What to expect from the new iPhone

Apple is expected to launch several new devices in the coming months, including new iPhones, Apple Watches, AirPods, iPads, and MacBooks.

While the company is yet to confirm the launch dates for these products, Apple typically unveils its new line-up of iPhones alongside other new gadgets, like the Apple Watch and AirPods, in mid-September.

In 2020, this event was pushed back to October and turned into a virtual affair due to the Covid-19 pandemic.

Although an in-person event is still unlikely to be on the cards, analysts expect no launch delays this time around.

Bloomberg’s resident Apple expert Mark Gurman has highlighted some of the big changes he expects on the new iPhone in his latest Power On newsletter.

Gurman does not expect the new iPhone to get any major design overhauls — agreeing with other analysts’ takes.

Apple will offer the range in the same 5.4-inch and 6.1-inch sizes for the standard models, and 6.1-inch and 6.7-inch for the Pro variants.

The displays will have a slightly smaller notch, making the part that houses the iPhone’s advanced facial recognition tech less obtrusive.

Current reports suggest the camera bump on the standard models will be revamped, with lenses arranged diagonally instead of vertically.

Below is a rendering of the four 2021 iPhone models from EverythingApplePro.

This same camera design has been shown in videos from trusted tech YouTubers Marques Brownlee and Dave Lee.

Apple will also join numerous other smartphone makers in bumping up the screen refresh rate on its flagships.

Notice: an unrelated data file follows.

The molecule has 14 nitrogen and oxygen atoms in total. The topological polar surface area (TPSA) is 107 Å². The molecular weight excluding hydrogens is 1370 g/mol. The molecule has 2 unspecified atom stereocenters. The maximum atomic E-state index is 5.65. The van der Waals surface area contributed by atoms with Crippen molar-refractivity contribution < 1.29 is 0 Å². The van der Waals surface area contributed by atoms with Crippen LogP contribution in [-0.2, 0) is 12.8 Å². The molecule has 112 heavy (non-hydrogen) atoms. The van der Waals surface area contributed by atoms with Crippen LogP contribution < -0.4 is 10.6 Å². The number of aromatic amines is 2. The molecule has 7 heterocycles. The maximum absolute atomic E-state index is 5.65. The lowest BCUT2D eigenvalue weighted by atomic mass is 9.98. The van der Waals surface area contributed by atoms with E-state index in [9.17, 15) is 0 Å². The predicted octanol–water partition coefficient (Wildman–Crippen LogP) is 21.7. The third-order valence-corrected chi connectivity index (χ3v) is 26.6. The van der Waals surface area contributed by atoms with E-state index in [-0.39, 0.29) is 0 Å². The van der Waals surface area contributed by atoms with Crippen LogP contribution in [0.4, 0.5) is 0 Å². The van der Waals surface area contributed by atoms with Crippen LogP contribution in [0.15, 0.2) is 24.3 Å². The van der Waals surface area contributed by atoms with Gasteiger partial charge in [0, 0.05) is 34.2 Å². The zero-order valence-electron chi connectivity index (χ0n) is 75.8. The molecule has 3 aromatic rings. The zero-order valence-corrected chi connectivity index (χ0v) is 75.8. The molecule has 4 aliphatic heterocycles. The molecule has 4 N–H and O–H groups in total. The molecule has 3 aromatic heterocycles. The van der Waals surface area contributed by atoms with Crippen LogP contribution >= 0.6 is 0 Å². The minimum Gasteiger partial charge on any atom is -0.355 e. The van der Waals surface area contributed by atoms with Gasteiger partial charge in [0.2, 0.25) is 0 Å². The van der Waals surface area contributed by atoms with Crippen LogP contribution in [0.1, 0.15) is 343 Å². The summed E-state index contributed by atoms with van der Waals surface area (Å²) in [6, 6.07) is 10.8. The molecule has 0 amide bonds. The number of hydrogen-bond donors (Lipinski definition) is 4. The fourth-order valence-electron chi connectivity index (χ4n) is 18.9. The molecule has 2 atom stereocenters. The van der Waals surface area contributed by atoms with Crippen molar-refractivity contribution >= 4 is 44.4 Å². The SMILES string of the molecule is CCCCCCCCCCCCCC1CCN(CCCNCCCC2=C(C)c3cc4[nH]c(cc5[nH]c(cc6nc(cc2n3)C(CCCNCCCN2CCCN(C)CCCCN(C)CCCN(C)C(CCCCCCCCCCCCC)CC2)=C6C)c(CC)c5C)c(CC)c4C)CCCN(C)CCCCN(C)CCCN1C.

Labelled as “ProMotion” technology, the Pro models will boast a 120Hz refresh rate and potentially support an always-on display mode.

The upcoming iPhone will also boast a new A15 Bionic chip.

While it will offer faster speeds than its predecessor, Gurman notes it will feature the same number of cores as the A14 Bionic in the iPhone 12.

Finally, Gurman said that major upgrades to camera features and speed would be key enticements to upgrading from older models.

The iPhone 13 will get a video version of the camera’s Portrait mode called Cinematic Video, and a new filter-like system to improve the look and colours of photos.

Users will also be able to shoot in a higher-quality ProRes video format.

Despite the limited changes, Apple expects this year’s launch cycle to be one of its biggest ever, placing an order for 90 million iPhones to be shipped through the calendar year.

This could be one of the reasons Gurman anticipates Apple will opt to name it the iPhone 13 rather than the iPhone 12S.

“S” branding is typically reserved for new iPhone releases that bring iterative changes, while new numbers are for bigger releases that sell well.

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What to expect from the new iPhone